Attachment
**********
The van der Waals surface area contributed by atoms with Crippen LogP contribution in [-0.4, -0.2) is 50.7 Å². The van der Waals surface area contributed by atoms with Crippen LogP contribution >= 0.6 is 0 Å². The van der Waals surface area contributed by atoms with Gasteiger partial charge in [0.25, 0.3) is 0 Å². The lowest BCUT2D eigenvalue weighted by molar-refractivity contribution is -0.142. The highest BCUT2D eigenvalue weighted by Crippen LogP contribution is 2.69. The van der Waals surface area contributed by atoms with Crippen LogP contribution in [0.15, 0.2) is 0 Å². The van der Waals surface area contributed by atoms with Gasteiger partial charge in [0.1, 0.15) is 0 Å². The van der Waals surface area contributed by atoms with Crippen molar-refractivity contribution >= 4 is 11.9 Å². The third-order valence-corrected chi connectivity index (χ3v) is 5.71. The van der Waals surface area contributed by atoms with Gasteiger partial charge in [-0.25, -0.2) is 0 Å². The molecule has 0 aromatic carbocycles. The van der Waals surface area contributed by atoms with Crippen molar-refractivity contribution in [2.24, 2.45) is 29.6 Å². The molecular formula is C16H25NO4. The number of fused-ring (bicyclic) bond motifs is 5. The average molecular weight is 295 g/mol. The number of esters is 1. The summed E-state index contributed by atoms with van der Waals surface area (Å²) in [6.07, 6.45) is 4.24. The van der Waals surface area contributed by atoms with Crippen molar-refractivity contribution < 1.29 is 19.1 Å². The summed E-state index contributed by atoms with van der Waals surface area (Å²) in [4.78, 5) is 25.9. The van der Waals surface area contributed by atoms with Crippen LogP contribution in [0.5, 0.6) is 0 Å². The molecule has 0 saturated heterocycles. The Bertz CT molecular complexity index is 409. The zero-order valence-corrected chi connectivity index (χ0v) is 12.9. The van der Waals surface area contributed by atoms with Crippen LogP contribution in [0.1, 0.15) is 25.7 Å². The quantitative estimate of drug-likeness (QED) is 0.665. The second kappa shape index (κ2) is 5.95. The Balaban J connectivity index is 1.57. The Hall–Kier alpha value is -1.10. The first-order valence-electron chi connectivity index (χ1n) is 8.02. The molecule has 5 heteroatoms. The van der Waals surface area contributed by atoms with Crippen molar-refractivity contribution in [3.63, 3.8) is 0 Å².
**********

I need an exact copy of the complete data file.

The van der Waals surface area contributed by atoms with Crippen LogP contribution in [-0.4, -0.2) is 50.7 Å². The van der Waals surface area contributed by atoms with Crippen LogP contribution >= 0.6 is 0 Å². The van der Waals surface area contributed by atoms with Gasteiger partial charge in [0.25, 0.3) is 0 Å². The lowest BCUT2D eigenvalue weighted by molar-refractivity contribution is -0.142. The highest BCUT2D eigenvalue weighted by Crippen LogP contribution is 2.69. The van der Waals surface area contributed by atoms with Crippen LogP contribution in [0.15, 0.2) is 0 Å². The van der Waals surface area contributed by atoms with Gasteiger partial charge in [0.1, 0.15) is 0 Å². The van der Waals surface area contributed by atoms with Crippen molar-refractivity contribution >= 4 is 11.9 Å². The third-order valence-corrected chi connectivity index (χ3v) is 5.71. The van der Waals surface area contributed by atoms with Gasteiger partial charge in [-0.25, -0.2) is 0 Å². The molecule has 0 aromatic carbocycles. The van der Waals surface area contributed by atoms with Crippen molar-refractivity contribution in [2.24, 2.45) is 29.6 Å². The molecular formula is C16H25NO4. The number of fused-ring (bicyclic) bond motifs is 5. The average molecular weight is 295 g/mol. The number of esters is 1. The summed E-state index contributed by atoms with van der Waals surface area (Å²) in [6.07, 6.45) is 4.24. The van der Waals surface area contributed by atoms with Crippen molar-refractivity contribution < 1.29 is 19.1 Å². The summed E-state index contributed by atoms with van der Waals surface area (Å²) in [4.78, 5) is 25.9. The van der Waals surface area contributed by atoms with Crippen LogP contribution in [0.5, 0.6) is 0 Å². The molecule has 0 saturated heterocycles. The Bertz CT molecular complexity index is 409. The zero-order valence-corrected chi connectivity index (χ0v) is 12.9. The van der Waals surface area contributed by atoms with Crippen LogP contribution in [0.1, 0.15) is 25.7 Å². The quantitative estimate of drug-likeness (QED) is 0.665. The second kappa shape index (κ2) is 5.95. The Balaban J connectivity index is 1.57. The Hall–Kier alpha value is -1.10. The first-order valence-electron chi connectivity index (χ1n) is 8.02. The molecule has 5 heteroatoms. The van der Waals surface area contributed by atoms with Crippen molar-refractivity contribution in [3.63, 3.8) is 0 Å².